You have your own received definition of what being a "communist" is; I have mine. You have never asked me what my "communism" is, yet you choose to associate it with the connotations which have been handed down to you by growing up in America. The arrogance of some Americans never ceases to amaze me!
You may be mortified of being called a "communist." That's for you to deal with. Please do not extend your hang-ups to moi, merci beaucoup very much!
Now to your third and final comment: " religinism ,socialism communism all these isms require belief, they all have doctrines people follow. Inistead of thinking they look to their doctrine for guidance. please keep your labels away from my table." (sic)
Sir, speak for your own limited understanding of the terms "socialism" and "communism."
If you had read my posts - which you should have done if you wanted to make an informed "judgement" on my political positions - my socialism and communism are predicated on the teachings of Marx and Engels and Lenin. I do not care one whit about what you or any other American thinks about my political persuasions.
Marx and Engels were not writing eternal truths. What I take from them is their method of political analysis. Look at their concepts of exploitation, the contradiction between the interests of the oppressed and the oppressor, the truism that your economic interests define your actions - or, which is but a different way to say the same thing, that your actions are a function of your economic interests. These are all profound observations which are intuitive.
You, dear sir, believe these tenets. Yet you choose to split hairs with me, presumably just for the fun of it. You may choose to call yourself whatever you want. As for me, I choose to call myself Marxist because I accept the Marxist analysis of society. I also accept the analysis of society of people like Nkrumah, Malcolm X and others - all of which can be seen from my scribbling. And yet you choose to isolate my assertion that I am a communist, but ignore my Nkrumahism, MalcolmXism and humanism.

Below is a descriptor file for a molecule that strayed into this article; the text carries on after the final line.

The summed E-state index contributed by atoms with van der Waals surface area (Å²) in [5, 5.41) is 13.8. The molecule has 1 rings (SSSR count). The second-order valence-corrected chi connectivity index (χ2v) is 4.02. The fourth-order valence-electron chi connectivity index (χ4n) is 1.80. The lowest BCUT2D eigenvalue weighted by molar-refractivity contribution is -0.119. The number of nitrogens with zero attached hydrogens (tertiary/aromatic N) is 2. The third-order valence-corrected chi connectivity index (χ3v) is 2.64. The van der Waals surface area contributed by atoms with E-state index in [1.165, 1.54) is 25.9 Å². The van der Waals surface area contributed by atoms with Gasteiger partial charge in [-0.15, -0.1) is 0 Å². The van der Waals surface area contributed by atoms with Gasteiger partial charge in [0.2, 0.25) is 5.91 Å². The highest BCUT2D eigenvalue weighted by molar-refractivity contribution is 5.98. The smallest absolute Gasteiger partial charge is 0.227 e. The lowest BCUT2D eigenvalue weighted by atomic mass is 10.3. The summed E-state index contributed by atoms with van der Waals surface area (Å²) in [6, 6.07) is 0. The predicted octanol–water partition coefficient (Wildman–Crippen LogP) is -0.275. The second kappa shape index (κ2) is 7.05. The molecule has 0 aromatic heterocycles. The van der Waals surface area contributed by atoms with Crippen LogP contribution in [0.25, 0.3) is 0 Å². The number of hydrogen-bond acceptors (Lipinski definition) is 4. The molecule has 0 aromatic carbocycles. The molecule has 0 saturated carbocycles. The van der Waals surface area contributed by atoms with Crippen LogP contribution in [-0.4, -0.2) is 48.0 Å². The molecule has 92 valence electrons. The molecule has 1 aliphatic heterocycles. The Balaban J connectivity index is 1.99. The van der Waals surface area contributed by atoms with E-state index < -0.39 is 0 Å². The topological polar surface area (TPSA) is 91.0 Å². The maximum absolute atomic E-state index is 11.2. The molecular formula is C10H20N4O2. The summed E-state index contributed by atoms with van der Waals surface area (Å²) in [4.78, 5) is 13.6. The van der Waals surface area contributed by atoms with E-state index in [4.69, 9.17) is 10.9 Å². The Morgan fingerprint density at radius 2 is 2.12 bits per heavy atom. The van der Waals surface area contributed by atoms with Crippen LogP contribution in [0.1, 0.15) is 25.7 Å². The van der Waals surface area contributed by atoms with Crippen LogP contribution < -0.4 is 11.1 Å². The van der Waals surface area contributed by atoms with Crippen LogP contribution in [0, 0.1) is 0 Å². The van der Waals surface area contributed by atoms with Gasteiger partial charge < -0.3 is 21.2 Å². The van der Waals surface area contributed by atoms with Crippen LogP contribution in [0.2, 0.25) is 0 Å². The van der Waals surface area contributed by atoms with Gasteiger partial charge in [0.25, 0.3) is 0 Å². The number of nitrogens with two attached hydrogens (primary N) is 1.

Is it because you believe you have found a weak link in my chain of belief. Well, sir, you are mistaken, for, on the contrary, that is my strongest point. My analysis of society using the tools of Marxism informs my humanism and my Pan-Africanism.
Don’t spare my blushes
I am a Marxist; Marx and Engels, the fathers of Marxism, posited that the end-point of their system - which I believe in - was Communism. Therefore, I am a communist, though I do not call myself such in normal parlance. I call myself a Marxist and a Pan-Africanist. But, in the final analysis, yes, you could call me a communist.
Please don't attempt to spare my blushes. I am what I am. The Marxist analysis of society is still valid. And, until someone proves otherwise, I will remain a Marxist - or communist - Pan-Africanist, and a humanist.
Your fourth post: “I try not to get too bogged down in dogma it stifles clinical analysis of the problems.”